3. Convenience -- I would also give Berkshire the nod when it comes to convenience. Many of Berkshire's retail businesses have many locations covering large regions of the U.S., and the majority of the businesses offer Internet, telephone, and mail-order sales.

  4. Expanding Possibilities -- Berkshire is engaged in several businesses with exciting opportunities, most notably Executive Jet, MidAmerican Energy, and GEICO. In addition, Chairman Warren Buffett and Vice Chairman Charlie Munger are constantly searching for new attractive uses of capital, so long as those opportunities lie within their area of expertise.

  5. Familiarity and Interest -- Yep.

  6. Sales Growth > 10% -- By virtue of both organic growth and acquisitions, Berkshire Hathaway has almost tripled insurance revenues since 1997, and non-insurance companies have averaged well over 10% annual growth for the past decade.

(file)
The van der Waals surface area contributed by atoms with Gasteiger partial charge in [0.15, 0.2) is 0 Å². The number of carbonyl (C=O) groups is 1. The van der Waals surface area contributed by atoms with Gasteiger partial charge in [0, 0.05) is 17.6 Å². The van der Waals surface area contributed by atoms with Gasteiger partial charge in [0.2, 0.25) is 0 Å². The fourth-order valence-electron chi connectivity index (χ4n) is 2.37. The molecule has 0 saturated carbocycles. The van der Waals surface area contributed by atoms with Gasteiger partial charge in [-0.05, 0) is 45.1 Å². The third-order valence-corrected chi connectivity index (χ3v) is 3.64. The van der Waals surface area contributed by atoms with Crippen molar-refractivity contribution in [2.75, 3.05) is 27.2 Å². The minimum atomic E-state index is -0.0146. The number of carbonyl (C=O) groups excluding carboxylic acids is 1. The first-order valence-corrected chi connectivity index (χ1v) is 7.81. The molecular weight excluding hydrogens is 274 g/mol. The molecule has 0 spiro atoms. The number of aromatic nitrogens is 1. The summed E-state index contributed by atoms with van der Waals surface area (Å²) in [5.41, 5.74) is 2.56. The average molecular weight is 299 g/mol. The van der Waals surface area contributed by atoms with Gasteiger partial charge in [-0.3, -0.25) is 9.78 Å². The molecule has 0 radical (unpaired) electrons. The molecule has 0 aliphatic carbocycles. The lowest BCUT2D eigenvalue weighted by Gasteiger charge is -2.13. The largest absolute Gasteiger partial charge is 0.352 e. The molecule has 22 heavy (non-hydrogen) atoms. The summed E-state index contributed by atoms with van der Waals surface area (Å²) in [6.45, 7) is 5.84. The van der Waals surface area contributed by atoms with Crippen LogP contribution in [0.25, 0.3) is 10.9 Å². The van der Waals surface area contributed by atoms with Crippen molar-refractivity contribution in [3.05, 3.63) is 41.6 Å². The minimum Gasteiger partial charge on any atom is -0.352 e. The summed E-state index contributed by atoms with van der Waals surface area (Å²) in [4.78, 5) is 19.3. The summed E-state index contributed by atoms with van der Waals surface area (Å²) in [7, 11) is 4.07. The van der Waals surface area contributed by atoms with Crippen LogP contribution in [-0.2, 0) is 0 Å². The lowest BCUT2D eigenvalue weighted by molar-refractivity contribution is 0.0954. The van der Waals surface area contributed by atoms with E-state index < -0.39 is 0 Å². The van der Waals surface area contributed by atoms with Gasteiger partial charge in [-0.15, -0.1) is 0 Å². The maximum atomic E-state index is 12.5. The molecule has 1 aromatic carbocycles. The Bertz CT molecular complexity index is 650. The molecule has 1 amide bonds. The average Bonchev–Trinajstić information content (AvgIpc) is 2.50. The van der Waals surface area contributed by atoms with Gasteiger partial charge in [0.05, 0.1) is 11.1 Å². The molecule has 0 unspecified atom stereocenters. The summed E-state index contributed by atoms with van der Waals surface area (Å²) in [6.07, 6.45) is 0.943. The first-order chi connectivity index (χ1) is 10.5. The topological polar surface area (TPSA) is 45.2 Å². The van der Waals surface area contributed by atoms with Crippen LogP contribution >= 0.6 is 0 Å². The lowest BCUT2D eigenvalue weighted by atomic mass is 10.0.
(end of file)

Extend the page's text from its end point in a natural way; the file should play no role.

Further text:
7. Gross Margins > 50% -- Six for six so far, but here's where we start to run into trouble. Berkshire is, in terms of revenues, predominately an insurance company. Many of Berkshire's insurance operations involves paying out more in eventual losses than the company receives in premiums. Of course, the company intends to make money by investing the premiums until such time as a loss occurs. Unfortunately, there is no meaningful way that I can think of to measure gross profit margins for this activity.

    The other problem is that the operating businesses that Berkshire owns are typically high turnover, low profit businesses. While these companies typically generate excellent return on assets and invested capital, they don't have high gross margins. I calculated that Berkshire's non-insurance operating companies turned in a gross margin of just over 32% in the first quarter of this year. That's not even close to our target.

  8. Net Profit Margins > 7% -- In 1999, Berkshire just missed our net profit margin goal with a 6.5% performance. But in 1998 and 1997, the company turned in net margins of 20.5% and 18.2%, respectively.